Official Reflects on Building Syrian Refugee Camp in Jordan
Two Rescue Service officials have just returned from al-Azraq, Jordan, where they partook in the building of a refugee camp for Syrians, one of the world's largest facilities of its kind.
As the West decides how to react to allegations of chemical weapons attacks in Syria, Jordan is preparing to open its second refuge camp in September, housing another 130,000 people by the Syrian border. The following is an abridged version of an Eesti Päevaleht interview with one of the Estonians, Eiko Tammist.
You spent a month in Jordan on the mission. What were your duties?
There is another refugee camp in Zaatar, which can fit 120,000 refugees. That one is now full, so they are building another camp to disperse the masses. Our assignment was to build the reception center - offices, showers and so on. The settlement's headquarters and district government. The UN teams and the Red Cross, who are leading the effort on the site, can now start moving in and begin taking in people. The sheet metal shelters where people will be housed are not there yet. But the road network and bathrooms, with septic tanks and washing areas, have been built.
How many people will the camp really fit; is it possible to exceed 130,000?
It should fit 130,000, but if you look at the city streets and roadsides, there is an immense number of Syrian refuges in Jordan. Some are beggars, others go to work, they don't really get along with the locals. Our local drivers told us not to pay the refugees any attention. They weren't exactly thrilled about the refuges. Six years ago, the same site served as an Afghan refugee camp. It was demolished and now they are building one with better infrastructure, paved roads and artesian wells for water. I presume it will be there for decades, it's not a temporary camp.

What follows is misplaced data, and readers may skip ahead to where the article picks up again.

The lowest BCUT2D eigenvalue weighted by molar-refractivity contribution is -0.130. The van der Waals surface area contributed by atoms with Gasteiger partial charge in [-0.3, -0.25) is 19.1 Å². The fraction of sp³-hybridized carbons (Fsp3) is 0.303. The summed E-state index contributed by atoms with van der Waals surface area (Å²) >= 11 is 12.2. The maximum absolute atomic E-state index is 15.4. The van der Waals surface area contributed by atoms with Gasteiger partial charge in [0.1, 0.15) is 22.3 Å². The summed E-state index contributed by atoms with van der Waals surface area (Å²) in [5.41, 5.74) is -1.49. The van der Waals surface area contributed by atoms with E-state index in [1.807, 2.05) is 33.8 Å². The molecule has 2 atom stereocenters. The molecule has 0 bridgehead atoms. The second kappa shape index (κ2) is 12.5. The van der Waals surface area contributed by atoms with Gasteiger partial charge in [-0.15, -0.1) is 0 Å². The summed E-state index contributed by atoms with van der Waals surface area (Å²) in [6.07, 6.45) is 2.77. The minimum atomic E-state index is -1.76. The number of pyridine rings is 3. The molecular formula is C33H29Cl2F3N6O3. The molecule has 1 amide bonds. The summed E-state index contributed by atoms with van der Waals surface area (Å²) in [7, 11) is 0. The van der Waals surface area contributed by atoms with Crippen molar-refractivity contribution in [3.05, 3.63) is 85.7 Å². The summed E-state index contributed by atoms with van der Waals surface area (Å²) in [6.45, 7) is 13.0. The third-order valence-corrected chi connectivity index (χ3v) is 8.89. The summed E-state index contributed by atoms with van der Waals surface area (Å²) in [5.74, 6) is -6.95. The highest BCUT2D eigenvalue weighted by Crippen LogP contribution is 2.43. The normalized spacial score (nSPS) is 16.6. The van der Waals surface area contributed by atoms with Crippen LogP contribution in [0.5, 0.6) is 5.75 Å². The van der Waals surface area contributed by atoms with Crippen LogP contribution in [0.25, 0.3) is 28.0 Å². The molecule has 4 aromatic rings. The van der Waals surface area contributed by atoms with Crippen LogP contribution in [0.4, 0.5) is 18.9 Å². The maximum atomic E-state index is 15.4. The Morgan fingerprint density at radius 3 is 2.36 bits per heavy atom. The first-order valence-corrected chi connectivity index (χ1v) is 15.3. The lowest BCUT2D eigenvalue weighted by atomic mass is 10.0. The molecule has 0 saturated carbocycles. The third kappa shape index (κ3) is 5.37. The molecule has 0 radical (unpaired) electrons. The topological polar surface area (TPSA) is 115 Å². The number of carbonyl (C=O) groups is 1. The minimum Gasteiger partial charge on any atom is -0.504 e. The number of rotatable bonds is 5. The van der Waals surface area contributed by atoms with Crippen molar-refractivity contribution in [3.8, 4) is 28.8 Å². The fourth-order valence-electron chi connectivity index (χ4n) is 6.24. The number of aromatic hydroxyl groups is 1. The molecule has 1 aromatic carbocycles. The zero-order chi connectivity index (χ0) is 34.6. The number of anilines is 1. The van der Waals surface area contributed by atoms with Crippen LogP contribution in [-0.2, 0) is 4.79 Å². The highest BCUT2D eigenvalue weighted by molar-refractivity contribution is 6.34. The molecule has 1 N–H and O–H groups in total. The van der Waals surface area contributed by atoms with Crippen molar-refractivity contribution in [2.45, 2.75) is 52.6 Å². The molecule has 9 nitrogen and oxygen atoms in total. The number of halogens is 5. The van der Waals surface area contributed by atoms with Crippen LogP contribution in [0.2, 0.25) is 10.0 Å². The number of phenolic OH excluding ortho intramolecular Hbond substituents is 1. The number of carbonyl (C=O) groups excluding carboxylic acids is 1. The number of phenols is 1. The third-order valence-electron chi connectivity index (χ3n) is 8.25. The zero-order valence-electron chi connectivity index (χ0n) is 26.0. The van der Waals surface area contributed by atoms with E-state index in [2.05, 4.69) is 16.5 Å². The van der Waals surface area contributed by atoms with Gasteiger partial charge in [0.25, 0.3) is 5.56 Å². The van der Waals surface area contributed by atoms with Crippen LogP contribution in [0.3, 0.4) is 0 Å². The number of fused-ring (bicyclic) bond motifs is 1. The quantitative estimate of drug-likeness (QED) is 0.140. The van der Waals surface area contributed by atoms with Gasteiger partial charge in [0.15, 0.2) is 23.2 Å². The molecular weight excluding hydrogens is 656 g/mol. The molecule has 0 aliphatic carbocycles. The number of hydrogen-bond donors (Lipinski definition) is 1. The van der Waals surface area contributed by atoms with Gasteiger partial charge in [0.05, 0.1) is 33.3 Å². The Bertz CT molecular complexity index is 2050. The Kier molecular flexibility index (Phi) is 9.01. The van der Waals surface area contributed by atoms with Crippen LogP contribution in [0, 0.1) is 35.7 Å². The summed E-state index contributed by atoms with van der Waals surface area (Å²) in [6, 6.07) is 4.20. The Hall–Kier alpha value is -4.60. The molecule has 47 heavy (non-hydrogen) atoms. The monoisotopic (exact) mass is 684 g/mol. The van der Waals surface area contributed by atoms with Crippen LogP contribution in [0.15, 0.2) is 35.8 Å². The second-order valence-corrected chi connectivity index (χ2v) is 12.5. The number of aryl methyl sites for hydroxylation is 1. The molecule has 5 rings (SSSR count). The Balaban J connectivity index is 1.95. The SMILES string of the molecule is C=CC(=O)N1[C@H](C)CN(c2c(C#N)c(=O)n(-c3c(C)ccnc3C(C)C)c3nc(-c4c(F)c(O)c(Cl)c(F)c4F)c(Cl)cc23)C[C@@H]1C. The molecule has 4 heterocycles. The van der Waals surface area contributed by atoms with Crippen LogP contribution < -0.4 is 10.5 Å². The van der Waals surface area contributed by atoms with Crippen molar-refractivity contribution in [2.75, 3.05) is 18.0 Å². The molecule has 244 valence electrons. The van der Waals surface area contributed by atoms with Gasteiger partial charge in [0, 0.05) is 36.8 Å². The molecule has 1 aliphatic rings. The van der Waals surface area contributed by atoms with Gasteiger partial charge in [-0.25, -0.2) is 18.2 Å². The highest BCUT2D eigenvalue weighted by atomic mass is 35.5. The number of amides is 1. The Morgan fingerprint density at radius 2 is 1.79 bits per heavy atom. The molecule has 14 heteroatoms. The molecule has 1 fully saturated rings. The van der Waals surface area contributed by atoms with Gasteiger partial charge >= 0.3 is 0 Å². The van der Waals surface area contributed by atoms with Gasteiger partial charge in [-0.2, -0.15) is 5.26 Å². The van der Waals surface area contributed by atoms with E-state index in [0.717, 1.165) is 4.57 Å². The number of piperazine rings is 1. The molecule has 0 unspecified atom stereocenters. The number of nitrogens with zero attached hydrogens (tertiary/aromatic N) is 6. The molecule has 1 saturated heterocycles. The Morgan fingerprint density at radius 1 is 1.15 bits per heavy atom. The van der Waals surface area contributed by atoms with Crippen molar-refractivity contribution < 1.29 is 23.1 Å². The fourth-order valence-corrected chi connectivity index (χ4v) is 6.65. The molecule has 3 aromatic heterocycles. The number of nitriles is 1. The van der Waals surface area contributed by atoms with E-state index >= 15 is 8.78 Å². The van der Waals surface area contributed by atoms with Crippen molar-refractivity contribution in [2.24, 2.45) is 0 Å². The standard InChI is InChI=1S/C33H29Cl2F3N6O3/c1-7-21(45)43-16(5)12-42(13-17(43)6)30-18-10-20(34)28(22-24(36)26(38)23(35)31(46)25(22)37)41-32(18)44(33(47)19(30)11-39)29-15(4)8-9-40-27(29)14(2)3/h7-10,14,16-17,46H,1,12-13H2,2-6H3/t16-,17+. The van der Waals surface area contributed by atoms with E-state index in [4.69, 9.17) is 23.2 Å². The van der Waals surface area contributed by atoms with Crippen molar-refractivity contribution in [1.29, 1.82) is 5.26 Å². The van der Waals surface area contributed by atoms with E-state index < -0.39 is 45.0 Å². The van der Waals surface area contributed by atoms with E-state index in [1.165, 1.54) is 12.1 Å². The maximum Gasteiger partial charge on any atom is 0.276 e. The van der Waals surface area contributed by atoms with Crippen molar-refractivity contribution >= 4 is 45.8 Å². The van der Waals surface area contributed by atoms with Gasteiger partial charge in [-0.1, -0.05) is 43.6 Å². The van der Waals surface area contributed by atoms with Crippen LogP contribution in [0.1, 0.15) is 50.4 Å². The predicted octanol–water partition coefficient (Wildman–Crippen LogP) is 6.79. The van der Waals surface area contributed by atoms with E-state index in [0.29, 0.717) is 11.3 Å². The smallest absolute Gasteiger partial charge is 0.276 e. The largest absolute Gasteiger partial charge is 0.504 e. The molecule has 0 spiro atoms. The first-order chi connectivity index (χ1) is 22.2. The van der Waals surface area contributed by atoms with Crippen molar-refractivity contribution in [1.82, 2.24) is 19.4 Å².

So what does the al-Azraq refugee camp look like?
It is 20 kilometers from the city of Azraq; in the middle of the desert, a road has been built with small blocks. The camp's area spreads 4x7 kilometers, and it is divided into small districts. When the refugees come they will be given living quarters - floorless, 3x5-meter sheet metal shelters. One family per shelter. Everyone has a common eating area, shared bathrooms and a parking lot for those who need to park a car. There is a separate reception center where the concerns of refugees are addressed, and there are separate police and medical centers.
One shelter is meant to accommodate one family. How big can that family be?
The locals told us that the average family is five children and two adults.
The refugees who will arrive will have abandoned a lot of their belongings. Are these shelters furnished in any way?
So they have whatever they brought with them and otherwise must sleep on the ground.
On the sand, yes. It seems strange, but there are a lot of American cars. Fuel is cheap. So a person will arrive driving a big fancy car up to the parking lot, then take out a laptop and head to the shelter, where there is nothing. Not even a floor.
They have bank accounts and money. But I doubt people will furbish their environment. I don't think they are coming to stay. The refugee camp includes essential supplies. But there are no cities within a 20-kilometer radius. So that means there is the possibility of building stores in the surroundings.